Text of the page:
The International Coffee Organization (ICO) is a multilateral organization supporting exporting and importing countries to improve the sustainability of the coffee sector. It provides a high-level forum for all public and private stakeholders in the sector; official statistics on coffee production, trade and consumption; and support for the development and funding of technical cooperation projects and public-private partnerships.
As part of the ICO´s mandate and Five-Year Action Plan, the Organization’s main objectives are to identify innovative solutions to increase social, environmental and economic sustainability and address challenges such as climate change; the livelihood of coffee growers; gender equality; ageing workers and plantations; and compliance with quality and safety standards.
More information at: www.ico.org
About the International Coffee Council
The International Coffee Council is the governing body of the ICO, bringing together Governments from countries which export and import coffee. The Council meets twice a year to discuss wide-ranging issues with the aim of promoting a sustainable coffee sector. The 122nd Session of the International Coffee Council will be held from 17 to 21 September 2018 at the International Maritime Organization, London, United Kingdom.
About the Sustainable Coffee Challenge
The Sustainable Coffee Challenge convenes, unites and urges the coffee sector and conservation partners across the industry to spur the actions and investments necessary to make coffee the first sustainable agriculture product in the world. The Challenge is committed to stimulating demand for sustainable coffee across the value chain, from the policymaking level to the final consumer. By encouraging demand for sustainable coffee, it leads to investments that enable the transition to a sustainable production and ensuring the coffee we drink is a sustainable product. The Challenge was formed by Conservation International and founding partner Starbucks and launched during the Paris climate meetings in 2015. More information at: www.sustaincoffee.org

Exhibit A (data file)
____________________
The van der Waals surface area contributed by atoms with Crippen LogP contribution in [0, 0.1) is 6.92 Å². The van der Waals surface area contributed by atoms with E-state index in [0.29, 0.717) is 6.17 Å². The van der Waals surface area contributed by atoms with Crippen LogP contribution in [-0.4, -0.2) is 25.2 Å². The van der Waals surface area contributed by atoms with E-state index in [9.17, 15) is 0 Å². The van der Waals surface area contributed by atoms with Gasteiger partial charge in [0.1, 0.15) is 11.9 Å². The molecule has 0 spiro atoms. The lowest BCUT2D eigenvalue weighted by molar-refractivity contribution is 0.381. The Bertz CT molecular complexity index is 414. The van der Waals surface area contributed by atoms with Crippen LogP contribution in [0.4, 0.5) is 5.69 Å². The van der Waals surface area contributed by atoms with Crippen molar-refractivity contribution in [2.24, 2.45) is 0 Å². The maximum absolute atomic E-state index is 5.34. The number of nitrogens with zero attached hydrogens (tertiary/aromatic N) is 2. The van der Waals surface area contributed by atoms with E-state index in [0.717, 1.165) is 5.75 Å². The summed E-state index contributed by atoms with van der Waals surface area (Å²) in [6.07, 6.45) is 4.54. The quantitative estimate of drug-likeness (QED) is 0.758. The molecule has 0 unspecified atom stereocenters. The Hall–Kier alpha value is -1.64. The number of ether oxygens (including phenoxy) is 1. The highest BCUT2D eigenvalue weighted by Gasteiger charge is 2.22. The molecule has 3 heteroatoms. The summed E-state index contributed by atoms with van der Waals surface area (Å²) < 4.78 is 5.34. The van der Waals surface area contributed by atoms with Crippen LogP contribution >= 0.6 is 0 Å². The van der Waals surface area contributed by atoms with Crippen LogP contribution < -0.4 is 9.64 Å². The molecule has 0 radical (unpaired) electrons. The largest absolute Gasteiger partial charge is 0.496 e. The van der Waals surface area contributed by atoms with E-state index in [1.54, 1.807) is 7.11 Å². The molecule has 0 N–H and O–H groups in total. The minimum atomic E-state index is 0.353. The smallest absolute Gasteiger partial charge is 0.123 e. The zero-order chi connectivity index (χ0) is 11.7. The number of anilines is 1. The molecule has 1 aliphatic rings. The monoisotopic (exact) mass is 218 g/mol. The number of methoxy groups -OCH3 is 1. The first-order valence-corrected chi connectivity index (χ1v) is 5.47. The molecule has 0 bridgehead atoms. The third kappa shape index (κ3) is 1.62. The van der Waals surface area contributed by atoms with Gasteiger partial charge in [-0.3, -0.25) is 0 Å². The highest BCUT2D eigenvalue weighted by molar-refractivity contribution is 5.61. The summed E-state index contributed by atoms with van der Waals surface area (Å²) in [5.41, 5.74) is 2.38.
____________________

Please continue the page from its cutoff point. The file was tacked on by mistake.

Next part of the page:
About Conservation International
Conservation International uses science, policy and partnerships to protect the nature that people rely on for food, fresh water and livelihoods. Founded in 1987, Conservation International works in more than 30 countries on six continents to ensure a healthy, prosperous planet that supports us all. Learn more about Conservation International, the groundbreaking ‘Nature Is Speaking’ campaign and its series of virtual reality projects including ‘Valen’s Reef’ and ‘Under the Canopy’. Follow Conservation International’s work on Facebook, Twitter, Instagram and YouTube.
About the Global Environmental Facility
The Global Environment Facility was established on the eve of the 1992 Rio Earth Summit to help tackle our planet’s most pressing environmental problems. Since then, the GEF has provided over US$17.9 billion in grants and mobilized an additional US$93.2 billion in co-financing for more than 4,500 projects in 170 countries. Today, the GEF is an international partnership of 183 countries, international institutions, civil society organizations and the private sector that addresses global environmental issues. More information at: https://www.thegef.org